A Strong Finding
After the September 11 attacks, many foreign policy experts emphasized the transnational and borderless nature of terrorism. Al Qaeda was not a nation state, and new thinking was required to defeat the terror network. While undoubtedly true, this also obscures the fact that the vast majority of terrorist attacks are aimed at domestic targets. “About seven out of eight attacks are domestic. So the 9/11 style attack is a rarity,” says Joseph Young, an associate professor at American University.
Young, who has appointments with both the School of Public Affairs and the School of International Service, looked at the impact such terrorist attacks have on civil wars. In a study recently published in The Journal of Politics, Young and co-author Michael Findley at University of Texas at Austin found that during civil wars, terrorism from fringe or marginal groups can derail peace processes. In addition, after a lull in violence, terrorist attacks frequently lead to a recurrence of a civil war.
Outside actors who disrupt peace processes are often called “spoilers,” and terrorism is a common means of obstruction.
Through their research, they have built a bridge between two disciplines that were, especially after 9/11, mostly separate. “You had people who were studying civil wars, and the people who were studying terrorism. And they were studying them very differently,” he says. “These are part of larger processes of violence, and they should be connected.”
Disruptive and Destructive
For this study, they used a large database with civil conflicts in many countries, such as Angola, Bangladesh, Colombia, and Iraq. In fact, the majority of nations beleaguered by civil war are also dealing with terrorism, making their research extremely pertinent.
This research could have policy implications, too. If national leaders are politically prepared for terrorist spoilers, they can disregard the violence and continue pursuing peace.
“You should expect there are going to be spoilers. You often see in these negotiations where someone will say, ‘Look, the other side isn’t serious about negotiating. Look at the violence that’s going on!’ Well, that violence may be awful, but it may not at all be a signal that they’re not interested in negotiating,” says Young. “Moderates in these negotiations should try not to get derailed by this violence, and they should at some level kind of expect it.”
Motive and Opportunity
In their research, Young and his colleague did not ascribe spoilers’ motives. Young surmises that outside actors often use terror when they believe a pending peace deal could undercut their interests. In some instances, these actors reject any sort of agreement out of hand. This complicates negotiations, as moderates may be willing to make concessions while more radical elements want to sabotage talks altogether.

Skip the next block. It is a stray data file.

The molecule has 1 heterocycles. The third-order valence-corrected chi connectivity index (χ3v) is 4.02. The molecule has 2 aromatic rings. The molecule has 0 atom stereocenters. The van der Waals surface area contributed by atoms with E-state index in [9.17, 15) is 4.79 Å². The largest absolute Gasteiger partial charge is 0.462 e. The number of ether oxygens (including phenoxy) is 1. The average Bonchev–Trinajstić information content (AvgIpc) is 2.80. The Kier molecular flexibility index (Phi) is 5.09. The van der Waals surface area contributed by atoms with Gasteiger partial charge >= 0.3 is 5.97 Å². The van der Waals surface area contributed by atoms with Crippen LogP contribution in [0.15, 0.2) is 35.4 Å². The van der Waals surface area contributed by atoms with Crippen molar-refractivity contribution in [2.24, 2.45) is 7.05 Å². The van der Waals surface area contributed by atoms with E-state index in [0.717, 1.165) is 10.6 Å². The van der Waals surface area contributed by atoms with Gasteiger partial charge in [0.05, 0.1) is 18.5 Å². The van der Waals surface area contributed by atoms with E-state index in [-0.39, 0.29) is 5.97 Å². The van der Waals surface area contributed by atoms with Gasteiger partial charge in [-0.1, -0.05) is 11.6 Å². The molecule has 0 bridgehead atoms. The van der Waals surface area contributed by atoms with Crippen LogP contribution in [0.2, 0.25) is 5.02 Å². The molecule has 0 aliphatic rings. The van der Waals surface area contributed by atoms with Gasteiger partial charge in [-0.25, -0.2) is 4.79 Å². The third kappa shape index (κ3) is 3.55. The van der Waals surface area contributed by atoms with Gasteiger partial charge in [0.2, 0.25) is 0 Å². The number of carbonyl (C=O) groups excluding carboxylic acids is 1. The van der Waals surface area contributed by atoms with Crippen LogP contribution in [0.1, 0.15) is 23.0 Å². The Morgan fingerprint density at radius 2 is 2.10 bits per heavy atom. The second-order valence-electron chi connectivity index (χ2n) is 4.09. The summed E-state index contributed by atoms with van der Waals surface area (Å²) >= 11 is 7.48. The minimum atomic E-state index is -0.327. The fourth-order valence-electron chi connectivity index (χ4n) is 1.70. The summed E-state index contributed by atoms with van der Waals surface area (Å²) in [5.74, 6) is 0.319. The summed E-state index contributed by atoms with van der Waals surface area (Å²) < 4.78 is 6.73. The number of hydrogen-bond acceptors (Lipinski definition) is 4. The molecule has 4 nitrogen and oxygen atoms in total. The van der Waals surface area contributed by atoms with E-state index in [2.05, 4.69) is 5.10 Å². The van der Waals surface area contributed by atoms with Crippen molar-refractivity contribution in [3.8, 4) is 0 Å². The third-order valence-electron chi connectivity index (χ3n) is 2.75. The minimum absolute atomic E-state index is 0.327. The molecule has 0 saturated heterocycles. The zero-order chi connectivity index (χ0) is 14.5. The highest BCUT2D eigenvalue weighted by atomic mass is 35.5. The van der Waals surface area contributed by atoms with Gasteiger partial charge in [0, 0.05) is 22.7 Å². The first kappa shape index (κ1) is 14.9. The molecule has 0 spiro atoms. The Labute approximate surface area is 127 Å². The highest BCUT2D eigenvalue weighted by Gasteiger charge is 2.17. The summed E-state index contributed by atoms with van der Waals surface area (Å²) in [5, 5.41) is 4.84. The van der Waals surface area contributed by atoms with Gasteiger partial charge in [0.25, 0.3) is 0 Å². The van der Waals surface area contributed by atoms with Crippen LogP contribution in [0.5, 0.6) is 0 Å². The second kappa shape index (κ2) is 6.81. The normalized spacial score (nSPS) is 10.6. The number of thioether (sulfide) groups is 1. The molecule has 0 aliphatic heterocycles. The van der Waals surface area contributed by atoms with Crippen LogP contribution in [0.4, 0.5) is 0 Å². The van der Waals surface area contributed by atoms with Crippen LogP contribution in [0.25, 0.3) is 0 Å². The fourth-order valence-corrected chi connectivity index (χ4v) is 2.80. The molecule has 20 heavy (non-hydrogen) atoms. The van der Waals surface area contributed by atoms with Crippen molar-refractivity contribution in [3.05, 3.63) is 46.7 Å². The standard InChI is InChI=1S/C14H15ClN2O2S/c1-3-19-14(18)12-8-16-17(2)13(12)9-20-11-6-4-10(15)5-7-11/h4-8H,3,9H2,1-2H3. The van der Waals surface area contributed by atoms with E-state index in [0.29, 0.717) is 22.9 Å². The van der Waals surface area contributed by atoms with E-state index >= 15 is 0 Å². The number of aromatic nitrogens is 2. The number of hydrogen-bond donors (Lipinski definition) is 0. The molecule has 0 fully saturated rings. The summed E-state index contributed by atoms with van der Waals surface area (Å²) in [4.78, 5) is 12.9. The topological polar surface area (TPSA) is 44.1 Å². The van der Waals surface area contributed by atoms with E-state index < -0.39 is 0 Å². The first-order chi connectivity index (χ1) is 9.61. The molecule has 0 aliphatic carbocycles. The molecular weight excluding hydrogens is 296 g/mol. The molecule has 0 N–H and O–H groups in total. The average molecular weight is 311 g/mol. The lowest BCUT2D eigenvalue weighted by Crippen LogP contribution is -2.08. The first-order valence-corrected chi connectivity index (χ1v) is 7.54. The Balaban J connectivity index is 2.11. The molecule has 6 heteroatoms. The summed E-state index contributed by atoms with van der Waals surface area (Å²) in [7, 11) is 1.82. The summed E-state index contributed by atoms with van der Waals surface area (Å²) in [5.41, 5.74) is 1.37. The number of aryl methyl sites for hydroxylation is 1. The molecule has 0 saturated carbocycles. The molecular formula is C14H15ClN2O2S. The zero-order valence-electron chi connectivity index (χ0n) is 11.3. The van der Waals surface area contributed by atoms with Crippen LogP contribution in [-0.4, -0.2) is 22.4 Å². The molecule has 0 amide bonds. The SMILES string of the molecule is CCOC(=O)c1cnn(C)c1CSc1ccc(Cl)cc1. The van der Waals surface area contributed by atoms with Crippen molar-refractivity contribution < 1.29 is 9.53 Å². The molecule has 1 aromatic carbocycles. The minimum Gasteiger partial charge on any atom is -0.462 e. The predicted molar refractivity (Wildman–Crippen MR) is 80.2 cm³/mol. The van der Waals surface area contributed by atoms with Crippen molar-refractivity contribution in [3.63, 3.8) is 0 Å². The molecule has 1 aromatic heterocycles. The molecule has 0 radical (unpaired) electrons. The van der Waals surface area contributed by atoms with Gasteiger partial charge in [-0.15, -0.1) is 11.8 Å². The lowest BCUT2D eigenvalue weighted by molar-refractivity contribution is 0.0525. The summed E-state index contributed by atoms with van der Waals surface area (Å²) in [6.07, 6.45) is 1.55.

“Usually, the spoilers want some real maximalist kind of gains. Take, for example, Al Qaeda. How does the U.S. negotiate with Al Qaeda if it wants a global caliphate? That’s not something the U.S. is really willing to negotiate over,” he says.
There’s an incentive to incorporate disgruntled parties into a coalition, but the objectives of supposed allies might be completely incompatible. In the early 2000s, Israel and the Palestinian Authority were reportedly close to a landmark two-state solution to the Mideast conflict. “But Hamas rejected the two-state solution and wanted Israel gone,” he says. “That’s one of the problems with bringing the spoilers in; their goals might be non-negotiable.”
Young has examined the conflict in Colombia, where the government and the FARC guerilla group are attempting to secure a bilateral ceasefire. But Young notes that there are other paramilitary groups and potential spoilers in Colombia, which could make a peace agreement tenuous.
“You’re still seeing some terrorism in the region,” he explains. “It could either be they’re spoiling, or it could be a tactic where groups are saying, ‘Hey, don’t forget about us. We should have a seat at this table, too.’”
Future Areas of Study
Young is considering related areas for future research, including how terrorists select certain targets. What is the symbolic value of striking a sacred shrine or a government agency? For his deadly Oklahoma City bombing, Timothy McVeigh specifically chose a federal building that housed agencies like the Bureau of Alcohol, Tobacco, and Firearms.
“It’s not necessarily the number of fatalities, or the number of attacks, that are really changing people’s outcomes,” Young says. “There’s something about the nature of the place that they’re attacking.”